Star Trek Beyond (2016)
After pretending so hard to be about a lot more than that, this Star Trek reboot franchise finally comes out of the closet as what it is: action
Directed by Justin Lin. Written by Simon Pegg and Doug Jung. Starring Chris Pine, Zachary Quinto, Karl Urban, Zoe Saldana, Simon Pegg, John Cho, Anton Yelchin, Idris Elba, Sofia Boutella, Joe Taslim and Lydia Wilson.
Ever since this modern reboot franchise came out, Star Trek fans (or trekkies) haven’t been very pleased. One of the main complaints I’ve heard is that these new movies are much more action-oriented and less concerned about exploring ideas like The Original Series used to be. It is quite true that Star Trek (2009) and Star Trek Into Darkness (2013) had a lot of action (too much, actually), but at least they felt fresh and thrilling thanks to the bold way they bent the show’s original timeline to create an alternate version full of cool references. The same, however, cannot be said about this Star Trek Beyond, a movie that tries hard to stand on its own with an original plot but only makes evident the main purpose of the franchise: action.
Written by Simon Pegg and Doug Jung, and directed this time by Justin Lin (Fast & Furious; Fast Five; Fast & Furious 6) since J. J. Abrams was busy directing Star Wars: The Force Awakens (2015), Star Trek Beyond takes place three years into the USS Enterprise’s five-year mission. You know: to explore strange new worlds, to seek out new life and new civilizations, to boldly go where no one has gone before. After docking at Starfleet base Yorktown, a remote outpost in Federation space, Captain James T. Kirk (Chris Pine) and his crew venture into an uncharted territory where ruthless aliens attack them and leave them stranded on a remote planet. Now they must reunite so they can stop this dangerous threat to the Federation before it is too late.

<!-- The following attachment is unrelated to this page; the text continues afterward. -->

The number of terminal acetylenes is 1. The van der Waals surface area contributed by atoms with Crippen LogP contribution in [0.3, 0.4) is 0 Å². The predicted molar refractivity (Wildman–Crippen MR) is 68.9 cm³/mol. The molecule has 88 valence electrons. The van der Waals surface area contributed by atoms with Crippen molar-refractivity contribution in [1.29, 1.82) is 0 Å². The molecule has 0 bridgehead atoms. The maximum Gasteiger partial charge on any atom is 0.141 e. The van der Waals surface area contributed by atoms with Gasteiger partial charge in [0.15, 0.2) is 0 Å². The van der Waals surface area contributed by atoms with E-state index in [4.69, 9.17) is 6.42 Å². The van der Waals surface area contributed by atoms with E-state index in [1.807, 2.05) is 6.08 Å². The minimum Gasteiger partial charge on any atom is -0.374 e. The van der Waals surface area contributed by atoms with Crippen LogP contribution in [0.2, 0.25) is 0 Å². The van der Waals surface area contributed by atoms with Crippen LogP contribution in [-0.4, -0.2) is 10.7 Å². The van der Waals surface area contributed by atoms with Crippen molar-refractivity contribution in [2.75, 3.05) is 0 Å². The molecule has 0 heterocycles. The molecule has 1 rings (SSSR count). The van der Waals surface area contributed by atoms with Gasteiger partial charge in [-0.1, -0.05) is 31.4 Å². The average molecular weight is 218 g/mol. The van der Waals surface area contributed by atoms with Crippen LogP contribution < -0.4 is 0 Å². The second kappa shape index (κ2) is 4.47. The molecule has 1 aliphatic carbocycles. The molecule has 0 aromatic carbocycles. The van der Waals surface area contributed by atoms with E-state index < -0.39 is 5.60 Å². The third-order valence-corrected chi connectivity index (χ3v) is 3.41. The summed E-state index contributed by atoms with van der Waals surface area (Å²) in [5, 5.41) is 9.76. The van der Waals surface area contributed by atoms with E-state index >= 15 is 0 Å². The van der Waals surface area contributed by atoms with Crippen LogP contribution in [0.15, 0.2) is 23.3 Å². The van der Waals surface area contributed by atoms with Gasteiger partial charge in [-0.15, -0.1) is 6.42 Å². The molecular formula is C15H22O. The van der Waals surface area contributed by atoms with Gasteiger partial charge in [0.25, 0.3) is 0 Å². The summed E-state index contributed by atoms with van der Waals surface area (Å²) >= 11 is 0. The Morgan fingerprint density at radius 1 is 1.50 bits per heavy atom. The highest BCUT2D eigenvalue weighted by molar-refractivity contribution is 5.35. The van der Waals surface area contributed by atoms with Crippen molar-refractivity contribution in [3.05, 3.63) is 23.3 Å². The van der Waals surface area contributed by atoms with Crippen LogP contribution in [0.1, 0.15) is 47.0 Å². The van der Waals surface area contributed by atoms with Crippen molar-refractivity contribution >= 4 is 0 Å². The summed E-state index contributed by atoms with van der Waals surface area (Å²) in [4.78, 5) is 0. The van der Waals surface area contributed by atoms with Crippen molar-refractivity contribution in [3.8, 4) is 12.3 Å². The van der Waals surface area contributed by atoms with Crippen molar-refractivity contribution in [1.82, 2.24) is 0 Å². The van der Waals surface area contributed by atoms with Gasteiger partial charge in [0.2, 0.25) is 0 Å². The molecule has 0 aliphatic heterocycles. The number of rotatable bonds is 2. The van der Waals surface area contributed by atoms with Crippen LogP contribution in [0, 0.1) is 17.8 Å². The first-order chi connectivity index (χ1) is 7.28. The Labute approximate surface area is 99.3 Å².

Narrated by Kirk, the movie follows a very formulaic structure typical of a TV series episode, with the Enterprise crew split into small groups in a hostile environment and having to get back together. We have Spock (Zachary Quinto) and McCoy (Karl Urban) bonding and searching for survivors; Kirk and Chekov (Anton Yelchin) trying to locate the starship’s wrecked saucer section with the help of alien Kalara (Lydia Wilson); Scottie (Simon Pegg) being rescued by alien scavenger Jayla (Sofia Boutella); and Uhura (Zoe Saldana), Sulu (John Cho) and other survivors captured by Krall (Idris Elba), the insane leader of the attacking aliens.
First of all, if there is one thing that definitely works in Star Trek Beyond is its sense of familiarity. The actors seem more comfortable than ever in their roles, embodying their iconic characters almost like the original actors did. It is a huge pleasure, for instance, to see Kirk and McCoy drinking together and talking like old pals. On the other hand, although it is always great to see an attempt at character development, the whole drama of Spock dealing with his own death (or his old self’s death) doesn’t offer as much depth as it should and remains only superficial. But I like the nod to Leonard Nimoy’s passing, and another actor who will also be missed is Anton Yelchin, who sadly died in a car accident a month prior to the movie’s release.